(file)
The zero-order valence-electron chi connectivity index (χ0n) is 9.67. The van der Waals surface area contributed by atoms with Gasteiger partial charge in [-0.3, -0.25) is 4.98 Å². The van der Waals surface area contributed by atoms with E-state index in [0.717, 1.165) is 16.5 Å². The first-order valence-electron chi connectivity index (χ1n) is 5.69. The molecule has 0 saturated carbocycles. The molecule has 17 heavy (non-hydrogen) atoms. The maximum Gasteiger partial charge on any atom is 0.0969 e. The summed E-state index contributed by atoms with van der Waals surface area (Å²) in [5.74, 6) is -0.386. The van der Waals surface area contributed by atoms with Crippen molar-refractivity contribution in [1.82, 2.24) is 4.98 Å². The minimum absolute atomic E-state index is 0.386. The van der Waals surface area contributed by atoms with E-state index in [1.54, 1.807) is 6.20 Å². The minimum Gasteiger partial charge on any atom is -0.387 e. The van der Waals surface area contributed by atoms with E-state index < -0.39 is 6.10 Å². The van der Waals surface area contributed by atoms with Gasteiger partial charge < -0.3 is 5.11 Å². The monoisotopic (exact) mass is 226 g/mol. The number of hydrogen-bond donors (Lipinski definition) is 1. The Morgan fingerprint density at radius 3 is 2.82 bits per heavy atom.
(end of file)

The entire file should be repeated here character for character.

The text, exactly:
The zero-order valence-electron chi connectivity index (χ0n) is 9.67. The van der Waals surface area contributed by atoms with Gasteiger partial charge in [-0.3, -0.25) is 4.98 Å². The van der Waals surface area contributed by atoms with E-state index in [0.717, 1.165) is 16.5 Å². The first-order valence-electron chi connectivity index (χ1n) is 5.69. The molecule has 0 saturated carbocycles. The molecule has 17 heavy (non-hydrogen) atoms. The maximum Gasteiger partial charge on any atom is 0.0969 e. The summed E-state index contributed by atoms with van der Waals surface area (Å²) in [5.74, 6) is -0.386. The van der Waals surface area contributed by atoms with Crippen molar-refractivity contribution in [1.82, 2.24) is 4.98 Å². The minimum absolute atomic E-state index is 0.386. The van der Waals surface area contributed by atoms with E-state index in [1.54, 1.807) is 6.20 Å². The minimum Gasteiger partial charge on any atom is -0.387 e. The van der Waals surface area contributed by atoms with E-state index < -0.39 is 6.10 Å². The van der Waals surface area contributed by atoms with Gasteiger partial charge < -0.3 is 5.11 Å². The monoisotopic (exact) mass is 226 g/mol. The number of hydrogen-bond donors (Lipinski definition) is 1. The Morgan fingerprint density at radius 3 is 2.82 bits per heavy atom.